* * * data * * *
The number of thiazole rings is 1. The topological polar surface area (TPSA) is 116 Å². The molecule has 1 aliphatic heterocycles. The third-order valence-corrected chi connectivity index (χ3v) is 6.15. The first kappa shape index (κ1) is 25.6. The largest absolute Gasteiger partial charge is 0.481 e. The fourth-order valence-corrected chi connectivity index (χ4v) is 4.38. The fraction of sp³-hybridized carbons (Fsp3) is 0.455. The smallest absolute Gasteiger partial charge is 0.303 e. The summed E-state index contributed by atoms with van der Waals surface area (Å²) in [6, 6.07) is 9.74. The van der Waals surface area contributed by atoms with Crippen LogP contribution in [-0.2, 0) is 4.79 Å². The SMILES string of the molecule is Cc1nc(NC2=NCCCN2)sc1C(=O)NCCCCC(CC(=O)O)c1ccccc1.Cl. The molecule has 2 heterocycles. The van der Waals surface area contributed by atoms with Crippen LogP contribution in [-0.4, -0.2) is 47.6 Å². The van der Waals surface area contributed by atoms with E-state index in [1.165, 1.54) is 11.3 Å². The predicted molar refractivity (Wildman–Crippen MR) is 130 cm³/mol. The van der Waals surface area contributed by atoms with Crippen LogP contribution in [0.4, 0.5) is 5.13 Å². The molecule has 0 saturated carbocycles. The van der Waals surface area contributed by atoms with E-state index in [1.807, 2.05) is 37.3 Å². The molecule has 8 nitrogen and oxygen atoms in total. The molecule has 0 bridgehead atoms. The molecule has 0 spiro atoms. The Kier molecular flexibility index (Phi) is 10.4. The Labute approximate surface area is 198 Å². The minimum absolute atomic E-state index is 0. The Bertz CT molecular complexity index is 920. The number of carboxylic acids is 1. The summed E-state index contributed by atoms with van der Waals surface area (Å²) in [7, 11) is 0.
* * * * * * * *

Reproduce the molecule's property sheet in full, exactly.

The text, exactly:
The number of thiazole rings is 1. The topological polar surface area (TPSA) is 116 Å². The molecule has 1 aliphatic heterocycles. The third-order valence-corrected chi connectivity index (χ3v) is 6.15. The first kappa shape index (κ1) is 25.6. The largest absolute Gasteiger partial charge is 0.481 e. The fourth-order valence-corrected chi connectivity index (χ4v) is 4.38. The fraction of sp³-hybridized carbons (Fsp3) is 0.455. The smallest absolute Gasteiger partial charge is 0.303 e. The summed E-state index contributed by atoms with van der Waals surface area (Å²) in [6, 6.07) is 9.74. The van der Waals surface area contributed by atoms with Crippen LogP contribution in [-0.2, 0) is 4.79 Å². The SMILES string of the molecule is Cc1nc(NC2=NCCCN2)sc1C(=O)NCCCCC(CC(=O)O)c1ccccc1.Cl. The molecule has 2 heterocycles. The van der Waals surface area contributed by atoms with Crippen LogP contribution in [-0.4, -0.2) is 47.6 Å². The van der Waals surface area contributed by atoms with E-state index in [1.165, 1.54) is 11.3 Å². The predicted molar refractivity (Wildman–Crippen MR) is 130 cm³/mol. The van der Waals surface area contributed by atoms with Crippen LogP contribution in [0.4, 0.5) is 5.13 Å². The molecule has 0 saturated carbocycles. The van der Waals surface area contributed by atoms with E-state index in [1.807, 2.05) is 37.3 Å². The molecule has 8 nitrogen and oxygen atoms in total. The molecule has 0 bridgehead atoms. The molecule has 0 spiro atoms. The Kier molecular flexibility index (Phi) is 10.4. The Labute approximate surface area is 198 Å². The minimum absolute atomic E-state index is 0. The Bertz CT molecular complexity index is 920. The number of carboxylic acids is 1. The summed E-state index contributed by atoms with van der Waals surface area (Å²) in [7, 11) is 0.